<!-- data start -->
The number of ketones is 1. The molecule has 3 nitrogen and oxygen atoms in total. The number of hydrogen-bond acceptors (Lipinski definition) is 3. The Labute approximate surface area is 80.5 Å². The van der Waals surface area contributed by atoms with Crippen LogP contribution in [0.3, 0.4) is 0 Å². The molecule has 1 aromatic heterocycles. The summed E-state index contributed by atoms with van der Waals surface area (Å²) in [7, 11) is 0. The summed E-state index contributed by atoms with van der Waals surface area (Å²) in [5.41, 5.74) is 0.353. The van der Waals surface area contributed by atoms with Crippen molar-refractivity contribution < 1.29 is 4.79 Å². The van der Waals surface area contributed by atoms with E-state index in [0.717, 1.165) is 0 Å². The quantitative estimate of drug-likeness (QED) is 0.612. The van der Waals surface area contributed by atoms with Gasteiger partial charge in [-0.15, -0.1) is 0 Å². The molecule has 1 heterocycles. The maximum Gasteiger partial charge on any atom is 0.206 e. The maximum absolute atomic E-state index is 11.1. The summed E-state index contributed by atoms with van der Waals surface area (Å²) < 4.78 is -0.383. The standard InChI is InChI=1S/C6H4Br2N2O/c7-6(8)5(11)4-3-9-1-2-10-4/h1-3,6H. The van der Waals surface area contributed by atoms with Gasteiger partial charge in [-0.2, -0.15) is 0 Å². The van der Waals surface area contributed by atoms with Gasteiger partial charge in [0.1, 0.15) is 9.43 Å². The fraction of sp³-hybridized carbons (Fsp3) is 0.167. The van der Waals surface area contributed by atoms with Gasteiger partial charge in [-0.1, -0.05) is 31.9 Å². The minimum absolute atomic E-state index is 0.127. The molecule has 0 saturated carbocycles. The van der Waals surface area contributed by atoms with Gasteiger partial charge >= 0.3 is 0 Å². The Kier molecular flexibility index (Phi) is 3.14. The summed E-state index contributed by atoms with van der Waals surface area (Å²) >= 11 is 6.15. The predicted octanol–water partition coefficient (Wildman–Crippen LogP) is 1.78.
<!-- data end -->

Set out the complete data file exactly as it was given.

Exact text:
The number of ketones is 1. The molecule has 3 nitrogen and oxygen atoms in total. The number of hydrogen-bond acceptors (Lipinski definition) is 3. The Labute approximate surface area is 80.5 Å². The van der Waals surface area contributed by atoms with Crippen LogP contribution in [0.3, 0.4) is 0 Å². The molecule has 1 aromatic heterocycles. The summed E-state index contributed by atoms with van der Waals surface area (Å²) in [7, 11) is 0. The summed E-state index contributed by atoms with van der Waals surface area (Å²) in [5.41, 5.74) is 0.353. The van der Waals surface area contributed by atoms with Crippen molar-refractivity contribution < 1.29 is 4.79 Å². The van der Waals surface area contributed by atoms with E-state index in [0.717, 1.165) is 0 Å². The quantitative estimate of drug-likeness (QED) is 0.612. The van der Waals surface area contributed by atoms with Gasteiger partial charge in [-0.15, -0.1) is 0 Å². The molecule has 1 heterocycles. The maximum Gasteiger partial charge on any atom is 0.206 e. The maximum absolute atomic E-state index is 11.1. The summed E-state index contributed by atoms with van der Waals surface area (Å²) < 4.78 is -0.383. The standard InChI is InChI=1S/C6H4Br2N2O/c7-6(8)5(11)4-3-9-1-2-10-4/h1-3,6H. The van der Waals surface area contributed by atoms with Gasteiger partial charge in [-0.2, -0.15) is 0 Å². The van der Waals surface area contributed by atoms with Gasteiger partial charge in [0.1, 0.15) is 9.43 Å². The fraction of sp³-hybridized carbons (Fsp3) is 0.167. The van der Waals surface area contributed by atoms with Gasteiger partial charge in [-0.1, -0.05) is 31.9 Å². The minimum absolute atomic E-state index is 0.127. The molecule has 0 saturated carbocycles. The van der Waals surface area contributed by atoms with Gasteiger partial charge >= 0.3 is 0 Å². The Kier molecular flexibility index (Phi) is 3.14. The summed E-state index contributed by atoms with van der Waals surface area (Å²) >= 11 is 6.15. The predicted octanol–water partition coefficient (Wildman–Crippen LogP) is 1.78.